Sunday, December 21, 2014

US backs down from pot war

9/2/2013

We’re not high, but we do feel a little dazed and confused.

The United States’ never-ending “war on drugs” took a remarkable turn last week when the U.S. Justice Department announced it was downgrading its enforcement efforts relating to marijuana. The federal move is a breath of fresh air to pot enthusiasts in states where medical and recreational marijuana use have been legalized by state law.

We’re not high, but we do feel a little dazed and confused.

The United States’ never-ending “war on drugs” took a remarkable turn last week when the U.S. Justice Department announced it was downgrading its enforcement efforts relating to marijuana. The federal move is a breath of fresh air to pot enthusiasts in states where medical and recreational marijuana use have been legalized by state law.

But don’t inhale just yet.

U.S. Attorney General Eric Holder said Thursday the Justice Department still will enforce marijuana laws associated with distribution to minors, situations when marijuana revenue is going to other criminal enterprises, trafficking across state lines and growing on public land, according to the Reuters news service. In other words, it’s not an all-out reefer free-for-all, but pot advocates still are chalking up the Justice Department message as a win.

“[Thursday’s] announcement demonstrates the sort of political vision and foresight from the White House we’ve been seeking for a long time,” Ethan Nadelmann, executive director of the Drug Policy Alliance, an advocacy group, said.

The Justice Department’s decision came as the result of Constitutional questions posed by Colorado’s and Washington’s new laws allowing recreational marijuana use. The Obama administration was faced with the choice of suing the states for violating the Controlled Substances Act of 1970 or respecting the states’ rights to govern themselves, particularly when backed by voters (as was the case in Colorado and Washington).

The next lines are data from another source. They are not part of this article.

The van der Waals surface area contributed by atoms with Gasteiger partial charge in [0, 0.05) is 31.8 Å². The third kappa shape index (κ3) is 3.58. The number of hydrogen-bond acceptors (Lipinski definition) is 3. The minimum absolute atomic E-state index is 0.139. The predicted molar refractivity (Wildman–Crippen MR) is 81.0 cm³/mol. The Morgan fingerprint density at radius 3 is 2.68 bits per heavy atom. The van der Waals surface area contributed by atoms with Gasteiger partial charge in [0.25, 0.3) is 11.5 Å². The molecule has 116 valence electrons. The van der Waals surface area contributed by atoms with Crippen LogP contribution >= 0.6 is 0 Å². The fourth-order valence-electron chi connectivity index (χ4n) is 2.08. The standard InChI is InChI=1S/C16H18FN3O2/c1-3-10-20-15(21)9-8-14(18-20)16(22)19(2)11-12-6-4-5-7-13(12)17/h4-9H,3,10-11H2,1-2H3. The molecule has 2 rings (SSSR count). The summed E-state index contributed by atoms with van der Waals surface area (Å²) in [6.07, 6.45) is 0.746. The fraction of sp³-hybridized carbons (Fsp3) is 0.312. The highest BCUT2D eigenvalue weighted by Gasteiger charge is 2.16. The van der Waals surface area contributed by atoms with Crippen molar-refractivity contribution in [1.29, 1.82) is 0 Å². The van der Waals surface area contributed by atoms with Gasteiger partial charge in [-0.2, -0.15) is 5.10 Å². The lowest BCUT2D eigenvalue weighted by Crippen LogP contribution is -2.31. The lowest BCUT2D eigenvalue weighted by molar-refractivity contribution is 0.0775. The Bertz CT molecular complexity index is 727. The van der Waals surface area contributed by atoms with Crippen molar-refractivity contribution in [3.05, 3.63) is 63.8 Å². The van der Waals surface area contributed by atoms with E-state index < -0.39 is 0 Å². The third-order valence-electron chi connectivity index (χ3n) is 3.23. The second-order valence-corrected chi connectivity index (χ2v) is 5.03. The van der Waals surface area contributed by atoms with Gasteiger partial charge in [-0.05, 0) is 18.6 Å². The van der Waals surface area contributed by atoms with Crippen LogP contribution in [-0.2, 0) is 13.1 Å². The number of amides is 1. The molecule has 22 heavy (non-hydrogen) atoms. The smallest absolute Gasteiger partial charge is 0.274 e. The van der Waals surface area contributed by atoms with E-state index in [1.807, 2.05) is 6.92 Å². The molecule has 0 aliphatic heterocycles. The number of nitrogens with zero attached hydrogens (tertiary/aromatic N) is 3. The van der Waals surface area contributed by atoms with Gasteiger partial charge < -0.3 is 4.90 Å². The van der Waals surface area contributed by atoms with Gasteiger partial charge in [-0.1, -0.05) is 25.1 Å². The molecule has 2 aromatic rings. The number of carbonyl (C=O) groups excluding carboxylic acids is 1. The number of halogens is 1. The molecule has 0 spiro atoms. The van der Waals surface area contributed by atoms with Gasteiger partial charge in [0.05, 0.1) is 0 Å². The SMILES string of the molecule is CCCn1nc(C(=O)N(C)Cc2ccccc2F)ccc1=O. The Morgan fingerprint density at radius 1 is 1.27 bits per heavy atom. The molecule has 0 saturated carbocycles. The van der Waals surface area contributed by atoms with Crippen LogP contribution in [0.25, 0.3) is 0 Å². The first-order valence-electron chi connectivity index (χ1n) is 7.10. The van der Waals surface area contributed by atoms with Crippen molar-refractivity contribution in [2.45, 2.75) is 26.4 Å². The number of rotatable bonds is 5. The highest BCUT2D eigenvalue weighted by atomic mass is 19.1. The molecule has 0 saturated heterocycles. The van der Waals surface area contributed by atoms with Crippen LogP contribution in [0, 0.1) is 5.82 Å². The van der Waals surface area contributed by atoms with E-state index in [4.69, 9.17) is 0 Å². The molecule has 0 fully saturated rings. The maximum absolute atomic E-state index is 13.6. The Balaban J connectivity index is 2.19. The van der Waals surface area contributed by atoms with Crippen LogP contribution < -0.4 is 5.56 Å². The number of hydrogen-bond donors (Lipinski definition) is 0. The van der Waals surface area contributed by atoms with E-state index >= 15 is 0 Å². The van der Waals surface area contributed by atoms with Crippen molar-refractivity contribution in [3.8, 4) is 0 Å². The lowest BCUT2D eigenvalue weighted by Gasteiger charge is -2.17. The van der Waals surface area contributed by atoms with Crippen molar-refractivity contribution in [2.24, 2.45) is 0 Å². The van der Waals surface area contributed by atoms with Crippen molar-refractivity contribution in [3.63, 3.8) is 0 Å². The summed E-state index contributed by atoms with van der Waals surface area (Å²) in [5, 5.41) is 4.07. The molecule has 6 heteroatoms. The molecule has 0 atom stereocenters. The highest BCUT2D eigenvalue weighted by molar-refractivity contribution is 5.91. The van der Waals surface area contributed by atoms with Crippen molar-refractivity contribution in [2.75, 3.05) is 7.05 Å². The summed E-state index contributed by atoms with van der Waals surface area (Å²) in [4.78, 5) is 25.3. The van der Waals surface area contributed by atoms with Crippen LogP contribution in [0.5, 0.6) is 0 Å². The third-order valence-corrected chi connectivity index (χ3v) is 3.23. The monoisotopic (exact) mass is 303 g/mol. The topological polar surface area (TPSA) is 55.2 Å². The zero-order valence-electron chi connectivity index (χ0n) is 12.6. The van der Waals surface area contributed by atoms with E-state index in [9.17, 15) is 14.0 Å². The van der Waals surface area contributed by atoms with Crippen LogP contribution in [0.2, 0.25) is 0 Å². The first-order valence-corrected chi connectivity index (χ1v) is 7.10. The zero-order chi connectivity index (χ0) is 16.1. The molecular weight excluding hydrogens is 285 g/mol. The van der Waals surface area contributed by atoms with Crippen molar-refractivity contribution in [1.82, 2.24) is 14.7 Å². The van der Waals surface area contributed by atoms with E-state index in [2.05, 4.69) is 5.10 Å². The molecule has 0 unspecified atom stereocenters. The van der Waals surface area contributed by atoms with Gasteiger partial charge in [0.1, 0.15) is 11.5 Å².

Loosening marijuana enforcement at the federal level also comes amid a growing number of states choosing to allow medicinal marijuana, as well as changing social mores related to use of the drug. In Washington, D.C., which along with about 20 states has decriminalized pot for the sick, even the government is getting its hands into the joint-rolling game. A new government proposal in the district would mandate that legal marijuana dispenseries set aside 2 percent of their profits to help subsidize pot purchases for poor patients, according to the Washington Times. (In Arizona, the government itself offers subsidies to low-income patients hoping to score legal marijuana.)

Subsidies for pot amid a so-called war on drugs? What are they smoking?

Aside from the obvious contradictions on marijuana, the Obama administration’s pot decision sparks even greater confusion when one ponders its sudden surrender on the states’ rights argument. Why do states have the right to supersede federal law when it comes to drug use, but not with other issues — like same-sex marriage, guns, immigration and abortion (which, like the marijuana-legalization ballot initiatives in Colorado and Washington, have been backed by voters in various states)?

The answer is, of course, about ideology. The Obama administration supports states’ rights when it allows the president and his Justice Department to side with a culturally liberal topic, as opposed to those supported by conservative voter-driven efforts. Why the government moves toward decriminalizing pot while simultaneously working to criminalize cigarettes, sugary drinks and trans fats is another vexing question that can best be answered by looking at the president’s history of hypocritical rhetoric and authoritarian attempts at social engineering.

Still scratching your heads?

Just roll with it.

— Tommy Felts,

managing editor

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